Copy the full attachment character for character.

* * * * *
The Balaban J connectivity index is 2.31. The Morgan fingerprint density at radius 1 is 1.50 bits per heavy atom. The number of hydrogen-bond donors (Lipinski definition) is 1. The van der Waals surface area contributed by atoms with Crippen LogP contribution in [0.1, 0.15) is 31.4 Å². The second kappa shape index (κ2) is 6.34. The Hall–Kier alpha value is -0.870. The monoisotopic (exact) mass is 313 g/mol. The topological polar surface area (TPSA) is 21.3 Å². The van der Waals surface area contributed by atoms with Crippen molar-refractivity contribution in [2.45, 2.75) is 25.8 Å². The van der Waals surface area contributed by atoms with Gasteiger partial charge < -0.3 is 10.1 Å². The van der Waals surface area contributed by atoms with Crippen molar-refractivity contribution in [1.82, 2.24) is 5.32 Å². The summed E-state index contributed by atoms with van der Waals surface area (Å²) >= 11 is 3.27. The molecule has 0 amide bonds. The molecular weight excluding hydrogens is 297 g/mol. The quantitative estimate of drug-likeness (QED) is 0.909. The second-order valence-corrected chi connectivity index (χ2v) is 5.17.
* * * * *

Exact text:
The Balaban J connectivity index is 2.31. The Morgan fingerprint density at radius 1 is 1.50 bits per heavy atom. The number of hydrogen-bond donors (Lipinski definition) is 1. The van der Waals surface area contributed by atoms with Crippen LogP contribution in [0.1, 0.15) is 31.4 Å². The second kappa shape index (κ2) is 6.34. The Hall–Kier alpha value is -0.870. The monoisotopic (exact) mass is 313 g/mol. The topological polar surface area (TPSA) is 21.3 Å². The van der Waals surface area contributed by atoms with Crippen molar-refractivity contribution in [2.45, 2.75) is 25.8 Å². The van der Waals surface area contributed by atoms with Gasteiger partial charge < -0.3 is 10.1 Å². The van der Waals surface area contributed by atoms with Crippen molar-refractivity contribution in [1.82, 2.24) is 5.32 Å². The summed E-state index contributed by atoms with van der Waals surface area (Å²) >= 11 is 3.27. The molecule has 0 amide bonds. The molecular weight excluding hydrogens is 297 g/mol. The quantitative estimate of drug-likeness (QED) is 0.909. The second-order valence-corrected chi connectivity index (χ2v) is 5.17.